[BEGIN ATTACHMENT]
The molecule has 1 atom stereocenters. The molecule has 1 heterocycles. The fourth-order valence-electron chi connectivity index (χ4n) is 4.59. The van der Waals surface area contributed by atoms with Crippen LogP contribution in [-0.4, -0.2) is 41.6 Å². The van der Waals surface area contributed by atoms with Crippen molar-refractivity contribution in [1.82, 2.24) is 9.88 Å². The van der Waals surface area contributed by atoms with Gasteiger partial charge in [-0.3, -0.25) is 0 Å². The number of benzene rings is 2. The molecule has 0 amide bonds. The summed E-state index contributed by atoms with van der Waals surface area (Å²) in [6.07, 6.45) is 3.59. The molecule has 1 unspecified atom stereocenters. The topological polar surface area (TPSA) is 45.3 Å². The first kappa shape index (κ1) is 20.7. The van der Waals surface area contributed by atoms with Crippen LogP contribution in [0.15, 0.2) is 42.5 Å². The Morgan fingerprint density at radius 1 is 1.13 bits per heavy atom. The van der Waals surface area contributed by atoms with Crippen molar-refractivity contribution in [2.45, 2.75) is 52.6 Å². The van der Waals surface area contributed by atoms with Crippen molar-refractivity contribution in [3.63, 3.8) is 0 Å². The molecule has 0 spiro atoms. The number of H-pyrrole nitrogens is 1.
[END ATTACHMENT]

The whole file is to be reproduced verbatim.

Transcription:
The molecule has 1 atom stereocenters. The molecule has 1 heterocycles. The fourth-order valence-electron chi connectivity index (χ4n) is 4.59. The van der Waals surface area contributed by atoms with Crippen LogP contribution in [-0.4, -0.2) is 41.6 Å². The van der Waals surface area contributed by atoms with Crippen molar-refractivity contribution in [1.82, 2.24) is 9.88 Å². The van der Waals surface area contributed by atoms with Gasteiger partial charge in [-0.3, -0.25) is 0 Å². The number of benzene rings is 2. The molecule has 0 amide bonds. The summed E-state index contributed by atoms with van der Waals surface area (Å²) in [6.07, 6.45) is 3.59. The molecule has 1 unspecified atom stereocenters. The topological polar surface area (TPSA) is 45.3 Å². The first kappa shape index (κ1) is 20.7. The van der Waals surface area contributed by atoms with Crippen LogP contribution in [0.15, 0.2) is 42.5 Å². The Morgan fingerprint density at radius 1 is 1.13 bits per heavy atom. The van der Waals surface area contributed by atoms with Crippen molar-refractivity contribution in [2.45, 2.75) is 52.6 Å². The van der Waals surface area contributed by atoms with Crippen molar-refractivity contribution in [3.63, 3.8) is 0 Å². The molecule has 0 spiro atoms. The number of H-pyrrole nitrogens is 1.